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Newborn really slow feeder for 2 weeks - having to express EVERY feed. Can't continue.

(45 Posts)
springerspaniel Fri 01-Aug-08 07:49:32

My DD was a very slow feeder from birth. She lost close to her 10% and then didn't put on weight so MW suggested I expressed at the end of every feed to give it at the end of the next feed. This means that every three hours I:

- breast feed from both boobs (approx 15 mins each)
- throughout breast feed, I have to poke baby to stay sucking (tickle feet, blow on her, drip cold water on her, etc.)
- then whilst DH bottle feeds her EBM, I express

The whole process takes over an hour. We've been doing it for over a week and it is killing us. We are all exhausted - we apart from the baby!

We cannot continue. DH will be going back to work (he has extended his leave another week) and DS (age 3) will be around much more next week because his nursery hours are reduced.

She should be having total approx 25oz of milk a day and she has 12oz of EBM so she is getting a significant amount directly from me.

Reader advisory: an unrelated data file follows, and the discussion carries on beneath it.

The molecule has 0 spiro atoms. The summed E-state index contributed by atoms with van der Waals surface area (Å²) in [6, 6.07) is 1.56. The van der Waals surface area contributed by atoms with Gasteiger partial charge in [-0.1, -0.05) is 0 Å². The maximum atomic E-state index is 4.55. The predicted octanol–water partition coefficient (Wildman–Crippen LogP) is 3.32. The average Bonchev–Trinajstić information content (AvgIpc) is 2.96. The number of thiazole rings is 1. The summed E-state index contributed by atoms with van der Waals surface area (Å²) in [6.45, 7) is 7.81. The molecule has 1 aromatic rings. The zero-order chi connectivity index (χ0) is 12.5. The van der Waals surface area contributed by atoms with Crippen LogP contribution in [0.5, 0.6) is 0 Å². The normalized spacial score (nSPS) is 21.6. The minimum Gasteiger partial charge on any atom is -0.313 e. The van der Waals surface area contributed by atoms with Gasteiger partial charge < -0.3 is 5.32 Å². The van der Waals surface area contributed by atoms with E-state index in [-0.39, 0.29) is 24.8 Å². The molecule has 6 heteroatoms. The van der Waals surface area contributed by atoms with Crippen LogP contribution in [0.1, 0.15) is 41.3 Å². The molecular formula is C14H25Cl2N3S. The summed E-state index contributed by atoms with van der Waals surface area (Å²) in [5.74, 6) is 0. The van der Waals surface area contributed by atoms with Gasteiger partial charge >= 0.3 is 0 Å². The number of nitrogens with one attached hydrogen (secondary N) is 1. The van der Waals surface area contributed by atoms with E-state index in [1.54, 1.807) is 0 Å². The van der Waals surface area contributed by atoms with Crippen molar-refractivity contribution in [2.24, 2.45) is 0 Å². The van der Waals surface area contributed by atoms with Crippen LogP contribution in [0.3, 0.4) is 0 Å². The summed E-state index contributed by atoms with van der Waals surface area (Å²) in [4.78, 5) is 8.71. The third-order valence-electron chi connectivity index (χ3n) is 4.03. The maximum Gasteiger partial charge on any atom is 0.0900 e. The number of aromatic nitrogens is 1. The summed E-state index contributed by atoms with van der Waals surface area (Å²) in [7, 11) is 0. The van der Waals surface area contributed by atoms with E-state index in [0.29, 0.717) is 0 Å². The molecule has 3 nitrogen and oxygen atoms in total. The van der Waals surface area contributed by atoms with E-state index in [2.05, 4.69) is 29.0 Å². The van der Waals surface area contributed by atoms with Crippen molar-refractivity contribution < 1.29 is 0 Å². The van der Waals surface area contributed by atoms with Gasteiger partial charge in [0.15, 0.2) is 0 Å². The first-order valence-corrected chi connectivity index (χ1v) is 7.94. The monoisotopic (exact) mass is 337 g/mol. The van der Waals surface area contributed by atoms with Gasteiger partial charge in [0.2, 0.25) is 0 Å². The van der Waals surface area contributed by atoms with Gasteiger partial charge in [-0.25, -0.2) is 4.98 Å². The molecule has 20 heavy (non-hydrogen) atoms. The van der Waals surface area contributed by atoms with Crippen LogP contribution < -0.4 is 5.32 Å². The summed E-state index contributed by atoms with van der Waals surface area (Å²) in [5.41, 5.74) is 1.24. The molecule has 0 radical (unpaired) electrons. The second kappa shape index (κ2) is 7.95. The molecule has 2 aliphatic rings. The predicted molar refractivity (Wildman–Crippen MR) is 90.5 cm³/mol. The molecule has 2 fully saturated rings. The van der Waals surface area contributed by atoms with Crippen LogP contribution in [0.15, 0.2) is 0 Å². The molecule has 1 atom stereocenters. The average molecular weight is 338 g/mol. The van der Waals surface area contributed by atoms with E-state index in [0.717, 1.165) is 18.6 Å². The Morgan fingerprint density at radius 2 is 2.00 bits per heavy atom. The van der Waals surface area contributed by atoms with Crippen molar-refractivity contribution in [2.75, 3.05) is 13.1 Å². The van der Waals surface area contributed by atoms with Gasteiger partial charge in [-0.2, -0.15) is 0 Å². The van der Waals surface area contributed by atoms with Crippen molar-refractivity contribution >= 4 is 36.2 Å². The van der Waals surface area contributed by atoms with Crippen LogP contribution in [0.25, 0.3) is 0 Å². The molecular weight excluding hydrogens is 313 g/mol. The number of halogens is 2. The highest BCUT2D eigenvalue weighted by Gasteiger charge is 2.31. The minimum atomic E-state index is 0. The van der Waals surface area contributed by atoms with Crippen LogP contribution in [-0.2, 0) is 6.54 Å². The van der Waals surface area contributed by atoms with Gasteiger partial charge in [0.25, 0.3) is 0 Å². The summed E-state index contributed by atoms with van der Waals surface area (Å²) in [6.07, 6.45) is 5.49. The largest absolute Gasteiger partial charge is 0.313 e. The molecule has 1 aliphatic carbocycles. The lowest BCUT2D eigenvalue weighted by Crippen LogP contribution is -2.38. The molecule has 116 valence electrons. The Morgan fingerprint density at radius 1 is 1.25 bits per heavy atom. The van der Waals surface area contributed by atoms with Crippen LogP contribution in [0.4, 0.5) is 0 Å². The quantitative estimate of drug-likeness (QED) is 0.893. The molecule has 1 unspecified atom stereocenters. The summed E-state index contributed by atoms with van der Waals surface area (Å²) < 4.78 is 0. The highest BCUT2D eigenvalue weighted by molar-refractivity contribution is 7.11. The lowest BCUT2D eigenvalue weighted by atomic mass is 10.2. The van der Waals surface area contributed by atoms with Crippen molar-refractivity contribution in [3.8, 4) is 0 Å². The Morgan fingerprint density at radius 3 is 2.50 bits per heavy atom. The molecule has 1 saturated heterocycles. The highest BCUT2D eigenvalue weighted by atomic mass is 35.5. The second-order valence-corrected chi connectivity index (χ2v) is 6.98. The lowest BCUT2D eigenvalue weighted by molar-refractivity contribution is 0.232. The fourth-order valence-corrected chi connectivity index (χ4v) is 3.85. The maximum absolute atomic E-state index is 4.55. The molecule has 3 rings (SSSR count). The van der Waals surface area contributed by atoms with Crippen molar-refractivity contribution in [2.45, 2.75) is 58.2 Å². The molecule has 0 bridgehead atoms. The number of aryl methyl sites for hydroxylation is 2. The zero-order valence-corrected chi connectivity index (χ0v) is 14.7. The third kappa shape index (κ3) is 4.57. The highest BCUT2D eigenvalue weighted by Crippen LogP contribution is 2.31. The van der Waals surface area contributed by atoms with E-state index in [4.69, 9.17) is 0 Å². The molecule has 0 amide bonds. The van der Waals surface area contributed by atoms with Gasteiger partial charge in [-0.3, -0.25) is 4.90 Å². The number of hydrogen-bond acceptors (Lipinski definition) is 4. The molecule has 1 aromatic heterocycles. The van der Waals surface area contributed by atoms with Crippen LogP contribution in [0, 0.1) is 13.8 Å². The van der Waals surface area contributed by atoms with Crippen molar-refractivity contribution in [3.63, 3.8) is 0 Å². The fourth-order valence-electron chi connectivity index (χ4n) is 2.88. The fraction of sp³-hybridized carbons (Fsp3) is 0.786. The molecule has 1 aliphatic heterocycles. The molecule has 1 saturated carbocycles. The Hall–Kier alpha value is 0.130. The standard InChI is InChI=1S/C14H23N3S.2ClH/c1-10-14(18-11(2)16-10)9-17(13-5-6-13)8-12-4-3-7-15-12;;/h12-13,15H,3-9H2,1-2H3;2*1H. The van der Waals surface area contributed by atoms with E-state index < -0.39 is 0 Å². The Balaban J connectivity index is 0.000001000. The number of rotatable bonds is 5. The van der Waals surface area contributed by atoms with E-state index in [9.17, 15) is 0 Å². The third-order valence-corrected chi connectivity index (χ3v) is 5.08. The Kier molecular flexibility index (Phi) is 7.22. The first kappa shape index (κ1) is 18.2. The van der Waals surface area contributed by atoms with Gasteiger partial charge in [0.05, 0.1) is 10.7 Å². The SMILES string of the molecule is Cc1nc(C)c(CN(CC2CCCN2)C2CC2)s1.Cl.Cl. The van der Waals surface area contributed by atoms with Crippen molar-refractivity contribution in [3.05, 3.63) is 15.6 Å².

Does anyone else have experience of this?

I guess I'm hoping that someone is going to tell me that next week she will magically start sucking harder and won't need the EBM.

I have two solutions if not:

(1) SMA
(2) Keep baby on boob for even more time

I know I can use a sling, etc. but I think that, for me, my sanity and my family, I am not prepared to do option (2).

caribee Fri 01-Aug-08 08:01:25

Firstly i would stop expressing after every feed.

I don't know who has given you a figure in ounces of how much your baby should be having but you cannot estimate feeding in breastfeeding in that fashion. It may be an indication that whoever is giving you advice is not very well informed of how breastfeeding works.

When your baby is feeding, actively encourage skin to skin contact between both of you through the entire feed and don't worry about tickling and all that palava.
To keep her feeding, feel free to swap breasts 2 or 3 or 4 times in a feed as the milk flow will keep her feeding

you can also try 'breast compression' google the phrase to see how it works.

Stay as much as possible on the sofa or bed with your baby awake or asleep and watch cbeebies, read, colour with toddler.

As long as you don't have cracked or painful nipples, your baby is weeing and pooing and generally content after a feed then


others will chip in. lastly, was your baby jaundiced in the early days?

isaidno Fri 01-Aug-08 08:15:50

I would stop the expressing too.
Your baby is able to get the milk direct so let her. Even if you feed more often it's got to be less faff than your current method.
Babies do get faster and stronger quite quickly.